Editor's note: Happy April Fools' Day!
With residents raving mad about new developments transforming a once vibrant downtown into a bland "monoculture," Palo Alto officials on Monday night imposed a moratorium on acai restaurants in the city's main commercial corridors.
"We're in danger of a monoculture in zoning," Councilman Tom DuBois said during Monday's long discussion. "The status quo is driving us toward an environment dominated by a single Brazilian berry."
Mayor Karen Holman concurred and argued that it's important to promote a diversity of retail establishments in Palo Alto.
"This whole city is transforming into an acai grotto," Holman said.
The proposed moratorium was sparked by a recent proliferation of acai restaurants near University Avenue and California Avenue in recent months. In some cases, the acai shops have replaced venerable and long-standing businesses, including Cho's Dim Sum, Jungle Copy, Varsity Theatre, University Art, Shady Lane and Bargain Box.
The trend began in late 2014, with Vitalities Berry moving to California Avenue and Bare Berries setting up shop on University. With local buzz building around acai -- a purple berry that often gets blended into a smooth puree and topped with other fruits in a dish known as the "acai bowl" -- new shops have since popped up at Town & Country, Stanford Shopping Center, the Midtown Shopping Center and Alma Village.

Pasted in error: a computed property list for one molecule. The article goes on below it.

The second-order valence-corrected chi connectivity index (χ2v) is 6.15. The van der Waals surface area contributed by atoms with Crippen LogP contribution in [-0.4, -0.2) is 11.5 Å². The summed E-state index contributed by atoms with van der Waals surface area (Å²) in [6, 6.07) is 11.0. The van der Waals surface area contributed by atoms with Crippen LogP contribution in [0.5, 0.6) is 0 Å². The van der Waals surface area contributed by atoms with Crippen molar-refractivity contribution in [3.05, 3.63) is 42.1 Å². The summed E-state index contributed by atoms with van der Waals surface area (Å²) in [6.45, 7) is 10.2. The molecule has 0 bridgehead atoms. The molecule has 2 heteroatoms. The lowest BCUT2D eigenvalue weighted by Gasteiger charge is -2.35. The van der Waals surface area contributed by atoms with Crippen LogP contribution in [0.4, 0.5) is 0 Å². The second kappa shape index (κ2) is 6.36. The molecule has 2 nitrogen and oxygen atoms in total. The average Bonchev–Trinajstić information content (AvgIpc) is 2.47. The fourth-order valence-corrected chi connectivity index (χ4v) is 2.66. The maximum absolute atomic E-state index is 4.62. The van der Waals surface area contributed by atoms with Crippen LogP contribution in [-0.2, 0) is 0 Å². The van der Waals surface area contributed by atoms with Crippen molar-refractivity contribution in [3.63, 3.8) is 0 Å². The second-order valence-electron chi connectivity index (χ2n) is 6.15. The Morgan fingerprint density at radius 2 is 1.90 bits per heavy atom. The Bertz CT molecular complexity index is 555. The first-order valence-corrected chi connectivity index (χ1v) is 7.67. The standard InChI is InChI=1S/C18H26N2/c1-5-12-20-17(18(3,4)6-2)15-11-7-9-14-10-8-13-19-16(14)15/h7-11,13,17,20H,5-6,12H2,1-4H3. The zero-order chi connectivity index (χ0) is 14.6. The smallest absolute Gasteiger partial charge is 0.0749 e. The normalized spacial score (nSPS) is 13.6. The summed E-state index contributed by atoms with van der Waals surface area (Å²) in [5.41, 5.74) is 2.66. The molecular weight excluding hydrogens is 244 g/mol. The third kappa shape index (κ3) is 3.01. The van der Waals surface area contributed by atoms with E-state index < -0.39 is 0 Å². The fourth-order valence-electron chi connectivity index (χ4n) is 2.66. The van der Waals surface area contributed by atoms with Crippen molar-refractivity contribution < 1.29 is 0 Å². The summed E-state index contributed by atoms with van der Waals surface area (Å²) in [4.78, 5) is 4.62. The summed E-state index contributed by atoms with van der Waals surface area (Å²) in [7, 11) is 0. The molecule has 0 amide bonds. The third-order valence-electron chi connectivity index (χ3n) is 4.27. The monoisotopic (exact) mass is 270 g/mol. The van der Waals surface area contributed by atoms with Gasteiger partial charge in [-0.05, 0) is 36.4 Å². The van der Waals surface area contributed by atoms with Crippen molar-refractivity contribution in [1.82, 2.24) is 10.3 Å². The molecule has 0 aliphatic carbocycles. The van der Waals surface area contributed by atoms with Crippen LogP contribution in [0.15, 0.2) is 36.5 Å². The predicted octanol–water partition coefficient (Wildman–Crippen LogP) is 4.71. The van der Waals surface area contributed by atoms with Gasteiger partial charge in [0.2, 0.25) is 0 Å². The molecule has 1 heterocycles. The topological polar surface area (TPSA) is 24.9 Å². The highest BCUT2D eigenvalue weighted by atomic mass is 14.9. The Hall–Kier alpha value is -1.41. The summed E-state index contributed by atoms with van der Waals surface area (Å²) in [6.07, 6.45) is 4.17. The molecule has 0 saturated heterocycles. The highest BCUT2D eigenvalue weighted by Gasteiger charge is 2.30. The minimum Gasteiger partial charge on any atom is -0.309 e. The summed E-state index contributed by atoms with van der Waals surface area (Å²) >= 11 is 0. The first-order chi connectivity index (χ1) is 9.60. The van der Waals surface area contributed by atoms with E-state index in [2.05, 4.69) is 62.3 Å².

Roberto De Silva, whose acai shop Berry Bliss opened its doors in January, was one of about a dozen proprietors who attended the Monday meeting to argue against the moratorium. He and others argued that the council is being unfair and short-sighted in defying the open market and targeting his industry.
"It's the frozen-yogurt people I know they put you up to this," De Silva said. "I know they still think they're the 'next big thing,' like it's 2009, but it's important to remind everyone that we do live in a free-market economy. We're giving the people what they want today!"
On the other side of the debate were the land-use watchdogs, the neighborhood leaders and the Palo Alto Chamber of Commerce, which released a statement Tuesday arguing that the spread of acai is pricing out local banks, startups and venture-capital firms.
"I get it. They're delicious. But enough is enough," Chamber CEO Judy Kleinberg said in the statement.